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|Title: ||Some aspects of the biology of Dactylogyrus vastator Nybelin, 1924 (Monogenea) a gill parasite of Cyprinus carpio L.|
|Author(s): ||Vinobaba, Periyathamby|
|Issue Date: ||1994|
|Publisher: ||University of Stirling|
|Abstract: ||Dactylogyrus vastator Nybelin, 1924 is a common, economically significant pathogenic monogenean parasite of European carp, Cyprinus carpio L. D. vastator attaches to the gills by means of an attachment organ, the opisthaptor, which carries two large hamuli, a connecting bar and fourteen peripheral marginal hooks.
Experiments during the present study have shown that populations of D. vastator on young carp reach peaks of abundance at 12°C, 19°C and 22°C within 5,3 to 4 and 6 weeks, respectively, followed by a decline to a lower level. Parasite abundance was greatest at 19°C and lowest at 12°C. Principal component analysis was used to investigate the effects of temperature on sclerite measurements. It was shown that the basic length and internal root length of the hamuli are the major factors by which populations of the parasite reared under different temperature regimes can be discriminated. Parasites reared at 12°C were clearly separated from those reared at 14°C and 19°C.
Scanning and transmission electron microscopic studies were carried out on D.
vastator. The outer layer of the epidermis is a syncytial structure. Circular and
longitudinal muscle is found beneath this outer layer. The muscle bands are not of
uniform thickness. Epidermal secreting cell bodies are located below the muscle layer
and communicate with the outer layer via ducts or channels. Possible. epidermal
sensillae are unequally distributed over the worm's body. The parasite has four cephalic lobes each of which is provided with a cup-like opening at the border; the unicellular cephalic gland cells empty their contents into a collecting duct. D. vastator shows protandous gonadial development. The female reproductive system has an oval shaped ovary, uterus, ootype, accessory glands, whereas the male reproductive system has a single lobed testis located in the posterior region of the body.
Clean sclerites prepared by using an ultrasonication technique were examined
under the electron microscope. The hamuli of adult and immature dactylogyrids are
divided into internal and external processes and a shaft which ends in a spike.
Marginal hooks have a blade and spike. The adult and immature worms can be differentiated by the structure of the auxiliary sclerite. In mature specimens the outer and the inner surfaces of the auxiliary sclerite remain separate. The surface of the hamuli has an interlocking array of striations. The two hamuli are of unequal size in both adult and immature worms.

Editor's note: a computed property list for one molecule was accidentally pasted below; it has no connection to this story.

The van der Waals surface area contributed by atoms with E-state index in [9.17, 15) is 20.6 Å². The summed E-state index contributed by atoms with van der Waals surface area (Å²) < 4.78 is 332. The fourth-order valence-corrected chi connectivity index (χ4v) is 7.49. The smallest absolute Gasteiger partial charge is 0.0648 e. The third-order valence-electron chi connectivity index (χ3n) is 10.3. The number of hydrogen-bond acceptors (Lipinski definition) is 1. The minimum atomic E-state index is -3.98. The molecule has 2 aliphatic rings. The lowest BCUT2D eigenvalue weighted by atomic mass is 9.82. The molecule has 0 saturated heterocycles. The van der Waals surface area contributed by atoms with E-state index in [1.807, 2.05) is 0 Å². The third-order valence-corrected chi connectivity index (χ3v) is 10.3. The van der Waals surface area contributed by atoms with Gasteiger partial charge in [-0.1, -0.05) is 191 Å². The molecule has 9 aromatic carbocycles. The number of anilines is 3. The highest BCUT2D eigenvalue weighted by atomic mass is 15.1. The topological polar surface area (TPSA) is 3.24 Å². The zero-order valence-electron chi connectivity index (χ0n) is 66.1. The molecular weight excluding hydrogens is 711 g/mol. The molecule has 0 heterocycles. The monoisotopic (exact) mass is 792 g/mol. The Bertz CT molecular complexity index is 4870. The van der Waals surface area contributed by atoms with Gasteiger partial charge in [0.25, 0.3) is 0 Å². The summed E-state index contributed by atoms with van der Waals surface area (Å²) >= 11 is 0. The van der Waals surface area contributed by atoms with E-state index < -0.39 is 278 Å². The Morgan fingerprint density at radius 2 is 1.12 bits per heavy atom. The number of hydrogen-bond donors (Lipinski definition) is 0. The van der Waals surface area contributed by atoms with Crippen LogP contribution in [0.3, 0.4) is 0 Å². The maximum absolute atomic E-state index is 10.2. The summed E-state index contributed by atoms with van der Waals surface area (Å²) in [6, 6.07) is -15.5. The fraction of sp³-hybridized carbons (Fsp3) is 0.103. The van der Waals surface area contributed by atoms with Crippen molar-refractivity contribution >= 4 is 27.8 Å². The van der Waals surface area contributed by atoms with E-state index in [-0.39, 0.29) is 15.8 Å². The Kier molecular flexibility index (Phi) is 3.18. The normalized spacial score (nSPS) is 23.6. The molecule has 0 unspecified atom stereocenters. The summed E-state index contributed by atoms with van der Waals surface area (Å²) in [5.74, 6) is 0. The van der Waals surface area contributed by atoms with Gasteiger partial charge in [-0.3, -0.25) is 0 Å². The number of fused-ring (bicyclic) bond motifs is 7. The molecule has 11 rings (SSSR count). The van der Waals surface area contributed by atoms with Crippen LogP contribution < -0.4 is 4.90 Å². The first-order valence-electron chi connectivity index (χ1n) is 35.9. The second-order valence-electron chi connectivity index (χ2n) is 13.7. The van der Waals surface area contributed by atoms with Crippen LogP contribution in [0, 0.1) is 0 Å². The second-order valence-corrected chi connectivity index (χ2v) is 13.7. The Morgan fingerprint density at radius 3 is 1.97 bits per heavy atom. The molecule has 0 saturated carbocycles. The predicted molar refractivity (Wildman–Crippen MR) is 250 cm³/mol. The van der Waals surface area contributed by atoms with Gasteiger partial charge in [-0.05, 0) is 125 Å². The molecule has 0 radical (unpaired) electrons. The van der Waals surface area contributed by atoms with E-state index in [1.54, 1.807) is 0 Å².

The parasites are not randomly distributed over the gill apparatus. There were no significant differences between gill arches but parasites aggregated in certain areas
of the gills, in particular the ventral proximal secondary filaments on both sides of the hemibranch are favoured.
Smaller D. vastator which are found in higher numbers on fish presumably
represent worms which have recently invaded the host. Larger worms are found in lower numbers. This may be due to competition or an age related mortality in which mature worms die off. D. vastator does not need to be attached to the host tissue to initiate egg laying. In-vitro oviposition was observed and described, however the egg
laying rate varies with the environmental temperature. The first eggs that are produced in-vitro are of a large size but as time continues the size of the eggs becomes smaller.
A severe hyperplastic tissue response was observed two weeks after the start of an experiment where fish infected with D. vastator were mixed with naive fish.
Damage to the host gills caused by D. vastator was observed. Hyperplasia of gill
tissue led ultimately to fusion of the secondary lamellae. Affected fish became
lethargic and gulped air at the surface.
Challenge experiments were carried out to investigate whether there is an acquired immunity by carp to D. vastator infections. The challenged fish had a significantly lower parasite burden compared to the naive fish. The infection causes a change in the blood proteins, as was clearly shown by comparison of infected and uninfected fish, the former having very visibly separable additional bands using gel electrophoresis.|
|Affiliation: ||School of Natural Sciences|
Biological and Environmental Sciences
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